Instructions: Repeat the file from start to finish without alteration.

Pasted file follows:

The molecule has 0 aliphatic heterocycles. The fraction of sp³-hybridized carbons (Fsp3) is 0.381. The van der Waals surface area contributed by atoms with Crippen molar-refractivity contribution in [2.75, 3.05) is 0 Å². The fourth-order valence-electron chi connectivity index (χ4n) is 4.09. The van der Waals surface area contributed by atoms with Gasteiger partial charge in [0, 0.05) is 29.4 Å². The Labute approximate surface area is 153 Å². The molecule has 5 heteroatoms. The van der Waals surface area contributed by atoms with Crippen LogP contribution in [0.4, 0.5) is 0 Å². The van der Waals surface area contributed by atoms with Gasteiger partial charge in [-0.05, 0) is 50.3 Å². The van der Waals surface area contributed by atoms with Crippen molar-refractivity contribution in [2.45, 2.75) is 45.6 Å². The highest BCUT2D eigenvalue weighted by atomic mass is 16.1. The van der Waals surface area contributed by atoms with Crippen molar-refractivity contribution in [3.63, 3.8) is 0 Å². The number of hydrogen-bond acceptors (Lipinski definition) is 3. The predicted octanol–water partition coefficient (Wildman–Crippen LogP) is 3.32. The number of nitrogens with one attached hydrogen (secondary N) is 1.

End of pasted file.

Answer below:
The molecule has 0 aliphatic heterocycles. The fraction of sp³-hybridized carbons (Fsp3) is 0.381. The van der Waals surface area contributed by atoms with Crippen molar-refractivity contribution in [2.75, 3.05) is 0 Å². The fourth-order valence-electron chi connectivity index (χ4n) is 4.09. The van der Waals surface area contributed by atoms with Gasteiger partial charge in [0, 0.05) is 29.4 Å². The Labute approximate surface area is 153 Å². The molecule has 5 heteroatoms. The van der Waals surface area contributed by atoms with Crippen LogP contribution in [0.4, 0.5) is 0 Å². The van der Waals surface area contributed by atoms with Gasteiger partial charge in [-0.05, 0) is 50.3 Å². The van der Waals surface area contributed by atoms with Crippen molar-refractivity contribution in [2.45, 2.75) is 45.6 Å². The highest BCUT2D eigenvalue weighted by atomic mass is 16.1. The van der Waals surface area contributed by atoms with Crippen molar-refractivity contribution in [3.63, 3.8) is 0 Å². The number of hydrogen-bond acceptors (Lipinski definition) is 3. The predicted octanol–water partition coefficient (Wildman–Crippen LogP) is 3.32. The number of nitrogens with one attached hydrogen (secondary N) is 1.